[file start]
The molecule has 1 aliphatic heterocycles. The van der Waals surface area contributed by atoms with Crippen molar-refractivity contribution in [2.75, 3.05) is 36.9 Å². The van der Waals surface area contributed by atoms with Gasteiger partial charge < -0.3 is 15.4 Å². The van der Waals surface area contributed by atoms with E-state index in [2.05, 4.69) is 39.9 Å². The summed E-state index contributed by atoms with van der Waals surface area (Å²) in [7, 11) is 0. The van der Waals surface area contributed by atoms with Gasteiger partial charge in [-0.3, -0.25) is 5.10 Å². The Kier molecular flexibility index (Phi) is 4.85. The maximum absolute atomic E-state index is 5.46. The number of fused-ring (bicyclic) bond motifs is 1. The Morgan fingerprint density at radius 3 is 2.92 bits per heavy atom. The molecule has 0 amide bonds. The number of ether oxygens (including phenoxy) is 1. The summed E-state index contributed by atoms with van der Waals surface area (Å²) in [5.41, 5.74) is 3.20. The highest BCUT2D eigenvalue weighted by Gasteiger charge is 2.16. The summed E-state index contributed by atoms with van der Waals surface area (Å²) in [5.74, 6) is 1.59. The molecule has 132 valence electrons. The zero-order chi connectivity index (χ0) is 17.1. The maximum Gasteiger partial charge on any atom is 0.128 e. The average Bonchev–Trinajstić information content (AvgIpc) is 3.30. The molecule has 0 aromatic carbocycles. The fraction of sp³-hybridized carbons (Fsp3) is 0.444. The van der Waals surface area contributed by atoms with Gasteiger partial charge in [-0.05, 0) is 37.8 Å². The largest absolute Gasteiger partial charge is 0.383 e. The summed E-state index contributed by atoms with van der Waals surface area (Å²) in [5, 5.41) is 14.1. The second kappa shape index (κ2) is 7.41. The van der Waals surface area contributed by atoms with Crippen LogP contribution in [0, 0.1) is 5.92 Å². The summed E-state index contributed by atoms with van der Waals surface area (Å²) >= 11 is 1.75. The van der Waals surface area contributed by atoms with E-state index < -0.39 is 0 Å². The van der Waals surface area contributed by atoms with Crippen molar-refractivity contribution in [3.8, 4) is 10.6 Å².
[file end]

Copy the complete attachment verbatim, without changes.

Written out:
The molecule has 1 aliphatic heterocycles. The van der Waals surface area contributed by atoms with Crippen molar-refractivity contribution in [2.75, 3.05) is 36.9 Å². The van der Waals surface area contributed by atoms with Gasteiger partial charge < -0.3 is 15.4 Å². The van der Waals surface area contributed by atoms with E-state index in [2.05, 4.69) is 39.9 Å². The summed E-state index contributed by atoms with van der Waals surface area (Å²) in [7, 11) is 0. The van der Waals surface area contributed by atoms with Gasteiger partial charge in [-0.3, -0.25) is 5.10 Å². The Kier molecular flexibility index (Phi) is 4.85. The maximum absolute atomic E-state index is 5.46. The number of fused-ring (bicyclic) bond motifs is 1. The Morgan fingerprint density at radius 3 is 2.92 bits per heavy atom. The molecule has 0 amide bonds. The number of ether oxygens (including phenoxy) is 1. The summed E-state index contributed by atoms with van der Waals surface area (Å²) in [5.41, 5.74) is 3.20. The highest BCUT2D eigenvalue weighted by Gasteiger charge is 2.16. The summed E-state index contributed by atoms with van der Waals surface area (Å²) in [5.74, 6) is 1.59. The molecule has 132 valence electrons. The zero-order chi connectivity index (χ0) is 17.1. The maximum Gasteiger partial charge on any atom is 0.128 e. The average Bonchev–Trinajstić information content (AvgIpc) is 3.30. The molecule has 0 aromatic carbocycles. The fraction of sp³-hybridized carbons (Fsp3) is 0.444. The van der Waals surface area contributed by atoms with Gasteiger partial charge in [-0.05, 0) is 37.8 Å². The largest absolute Gasteiger partial charge is 0.383 e. The summed E-state index contributed by atoms with van der Waals surface area (Å²) in [5, 5.41) is 14.1. The second kappa shape index (κ2) is 7.41. The van der Waals surface area contributed by atoms with Crippen LogP contribution in [0, 0.1) is 5.92 Å². The summed E-state index contributed by atoms with van der Waals surface area (Å²) >= 11 is 1.75. The van der Waals surface area contributed by atoms with E-state index < -0.39 is 0 Å². The van der Waals surface area contributed by atoms with Crippen molar-refractivity contribution in [3.8, 4) is 10.6 Å².